You conceded 10 runs in your first over in the Durham match and duly received the £6000 you were promised in cash. Your basis of plea makes it clear that you deliberately under-performed, by bowling badly in that match, and received the money for doing so.
Shortly after that, when your friend and colleague Tony Palladino was visiting your home, you went to your wardrobe, removed a plastic bag and tipped the contents onto the bed. The contents were a large amount of £50 notes. You then told Palladino that Kaneria had approached you and told you he had a friend who would pay you money if you conceded more than a certain number of runs in your first over in the Durham match, that you were to receive £6000 and Kaneria £4000 and that you had got the money for doing so. I am satisfied this was the £6000, which you had received.
There appears to be uncertainty as to the minimum number of runs you were to concede. Palladino when first asked about the matter in March 2010, remembered it as 12. Chris Wright another member of the Essex team was told by Palladino that you had told him the number was 10. You maintain the number was 12. It probably does not matter as you accept that you were deliberately underperforming in that first over in order to carry out your side of this corrupt bargain.
No legal domestic betting market appears to have been compromised by your corrupt agreement, and so the inescapable inference is that the person who made the corrupt payment must have taken advantage of this information by seeking to influence a legal overseas market or an illegal market in this country or overseas.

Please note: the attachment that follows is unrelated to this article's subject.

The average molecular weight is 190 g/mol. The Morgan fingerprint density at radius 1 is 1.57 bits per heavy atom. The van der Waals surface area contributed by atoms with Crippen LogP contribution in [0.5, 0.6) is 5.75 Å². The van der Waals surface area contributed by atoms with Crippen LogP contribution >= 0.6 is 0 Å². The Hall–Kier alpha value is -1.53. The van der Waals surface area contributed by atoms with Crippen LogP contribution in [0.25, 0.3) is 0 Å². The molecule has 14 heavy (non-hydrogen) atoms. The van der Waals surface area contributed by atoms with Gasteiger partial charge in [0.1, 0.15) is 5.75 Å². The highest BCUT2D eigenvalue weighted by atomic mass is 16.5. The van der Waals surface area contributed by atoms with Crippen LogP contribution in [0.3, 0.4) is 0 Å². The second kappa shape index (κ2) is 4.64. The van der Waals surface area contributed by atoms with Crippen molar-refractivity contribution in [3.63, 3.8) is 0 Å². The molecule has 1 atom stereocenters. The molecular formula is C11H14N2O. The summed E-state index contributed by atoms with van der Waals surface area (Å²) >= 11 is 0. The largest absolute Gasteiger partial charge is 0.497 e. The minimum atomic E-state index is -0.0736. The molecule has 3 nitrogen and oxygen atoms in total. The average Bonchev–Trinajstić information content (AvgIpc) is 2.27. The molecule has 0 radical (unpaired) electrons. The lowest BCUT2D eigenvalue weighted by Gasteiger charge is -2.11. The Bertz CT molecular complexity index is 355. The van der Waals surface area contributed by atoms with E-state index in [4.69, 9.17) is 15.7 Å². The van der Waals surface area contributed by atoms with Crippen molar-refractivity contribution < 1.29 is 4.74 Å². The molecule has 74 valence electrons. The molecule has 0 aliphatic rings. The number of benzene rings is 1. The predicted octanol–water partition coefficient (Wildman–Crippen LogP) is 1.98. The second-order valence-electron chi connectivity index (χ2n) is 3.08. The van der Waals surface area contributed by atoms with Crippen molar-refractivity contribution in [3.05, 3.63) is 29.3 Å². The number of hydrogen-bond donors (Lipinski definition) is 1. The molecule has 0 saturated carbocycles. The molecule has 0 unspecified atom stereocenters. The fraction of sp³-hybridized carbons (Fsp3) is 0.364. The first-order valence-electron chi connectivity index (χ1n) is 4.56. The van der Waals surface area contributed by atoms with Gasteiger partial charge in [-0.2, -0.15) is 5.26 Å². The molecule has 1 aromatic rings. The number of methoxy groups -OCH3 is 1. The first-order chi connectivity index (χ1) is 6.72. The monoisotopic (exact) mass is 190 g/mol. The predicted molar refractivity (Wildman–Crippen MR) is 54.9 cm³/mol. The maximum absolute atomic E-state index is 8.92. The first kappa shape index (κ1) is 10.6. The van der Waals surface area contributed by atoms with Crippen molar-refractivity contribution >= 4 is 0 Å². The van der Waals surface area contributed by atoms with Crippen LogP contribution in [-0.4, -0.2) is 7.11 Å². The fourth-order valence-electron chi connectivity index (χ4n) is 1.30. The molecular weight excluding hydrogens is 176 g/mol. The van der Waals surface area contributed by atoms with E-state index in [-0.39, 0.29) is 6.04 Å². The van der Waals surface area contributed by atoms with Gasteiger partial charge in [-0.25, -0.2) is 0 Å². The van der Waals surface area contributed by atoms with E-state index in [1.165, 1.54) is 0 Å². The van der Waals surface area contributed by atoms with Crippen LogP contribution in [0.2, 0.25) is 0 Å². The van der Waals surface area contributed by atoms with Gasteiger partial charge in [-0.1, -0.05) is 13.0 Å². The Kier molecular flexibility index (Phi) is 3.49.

The criminality here is that for financial gain you betrayed the trust placed in you to play honestly and to the best of your ability. You were trusted to do so by other members of your team, your employers, the supporters of Essex CCC and the very many followers of the game throughout the world. If because of corrupt payments it cannot be guaranteed that every player will play to the best of his ability, the reality is that the enjoyment of many millions of people around the world who watch cricket, whether on television or at cricket grounds, will eventually be destroyed.
No doubt out of a misguided sense of loyalty to you, Palladino did not go straight to the Essex authorities, but he did tell other Essex players, including Chris Wright and Adam Wheater and the matter eventually came to the attention of the Essex authorities in about March 2010. They immediately reported it to the England and Wales Cricket Board and the police were informed. You were subsequently interviewed by the police and charged.
I give you credit for your guilty plea, but that plea was entered very late in the day. When you were first asked about the matter by the Essex captain and coach in March 2010, you denied any knowledge of it. You were interviewed by the police on 29th March 2010 and lied to them, saying the approach had not come via Kaneria, you had not agreed to accept the money, and you had not received it or shown it to Palladino. In your defence statement, dated May 2011, you repeated those lies. It was only in mid-December 2011, shortly before this case was fixed for trial on 12th January 2012, that you notified the court that you were prepared to plead guilty to count 1.